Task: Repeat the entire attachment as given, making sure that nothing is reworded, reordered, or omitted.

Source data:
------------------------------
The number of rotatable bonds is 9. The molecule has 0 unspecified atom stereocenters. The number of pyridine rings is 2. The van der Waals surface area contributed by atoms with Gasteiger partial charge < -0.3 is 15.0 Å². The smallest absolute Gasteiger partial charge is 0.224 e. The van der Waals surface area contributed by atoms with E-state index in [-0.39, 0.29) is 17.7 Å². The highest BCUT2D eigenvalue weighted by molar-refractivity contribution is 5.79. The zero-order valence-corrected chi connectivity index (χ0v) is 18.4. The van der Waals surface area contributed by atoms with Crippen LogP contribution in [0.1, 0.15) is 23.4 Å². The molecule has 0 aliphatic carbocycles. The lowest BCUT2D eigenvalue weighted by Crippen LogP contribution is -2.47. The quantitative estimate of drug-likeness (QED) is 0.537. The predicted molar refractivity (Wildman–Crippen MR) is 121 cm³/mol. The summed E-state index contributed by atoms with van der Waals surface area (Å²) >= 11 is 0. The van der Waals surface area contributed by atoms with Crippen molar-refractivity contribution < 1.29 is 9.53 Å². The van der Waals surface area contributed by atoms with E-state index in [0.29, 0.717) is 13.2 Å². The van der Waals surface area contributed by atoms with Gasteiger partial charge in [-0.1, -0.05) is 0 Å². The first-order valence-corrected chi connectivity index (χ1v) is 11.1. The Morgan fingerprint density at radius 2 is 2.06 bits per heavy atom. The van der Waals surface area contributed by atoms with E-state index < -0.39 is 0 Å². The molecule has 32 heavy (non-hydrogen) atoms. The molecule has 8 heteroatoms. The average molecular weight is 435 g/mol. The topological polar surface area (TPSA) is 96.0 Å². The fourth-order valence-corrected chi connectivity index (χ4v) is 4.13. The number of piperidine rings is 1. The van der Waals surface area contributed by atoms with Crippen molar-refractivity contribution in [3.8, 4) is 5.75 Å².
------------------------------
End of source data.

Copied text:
The number of rotatable bonds is 9. The molecule has 0 unspecified atom stereocenters. The number of pyridine rings is 2. The van der Waals surface area contributed by atoms with Gasteiger partial charge < -0.3 is 15.0 Å². The smallest absolute Gasteiger partial charge is 0.224 e. The van der Waals surface area contributed by atoms with E-state index in [-0.39, 0.29) is 17.7 Å². The highest BCUT2D eigenvalue weighted by molar-refractivity contribution is 5.79. The zero-order valence-corrected chi connectivity index (χ0v) is 18.4. The van der Waals surface area contributed by atoms with Crippen LogP contribution in [0.1, 0.15) is 23.4 Å². The molecule has 0 aliphatic carbocycles. The lowest BCUT2D eigenvalue weighted by Crippen LogP contribution is -2.47. The quantitative estimate of drug-likeness (QED) is 0.537. The predicted molar refractivity (Wildman–Crippen MR) is 121 cm³/mol. The summed E-state index contributed by atoms with van der Waals surface area (Å²) >= 11 is 0. The van der Waals surface area contributed by atoms with Crippen molar-refractivity contribution < 1.29 is 9.53 Å². The van der Waals surface area contributed by atoms with E-state index in [0.29, 0.717) is 13.2 Å². The van der Waals surface area contributed by atoms with Gasteiger partial charge in [-0.1, -0.05) is 0 Å². The first-order valence-corrected chi connectivity index (χ1v) is 11.1. The Morgan fingerprint density at radius 2 is 2.06 bits per heavy atom. The van der Waals surface area contributed by atoms with E-state index < -0.39 is 0 Å². The molecule has 32 heavy (non-hydrogen) atoms. The molecule has 8 heteroatoms. The average molecular weight is 435 g/mol. The topological polar surface area (TPSA) is 96.0 Å². The fourth-order valence-corrected chi connectivity index (χ4v) is 4.13. The number of piperidine rings is 1. The van der Waals surface area contributed by atoms with Crippen molar-refractivity contribution in [3.8, 4) is 5.75 Å².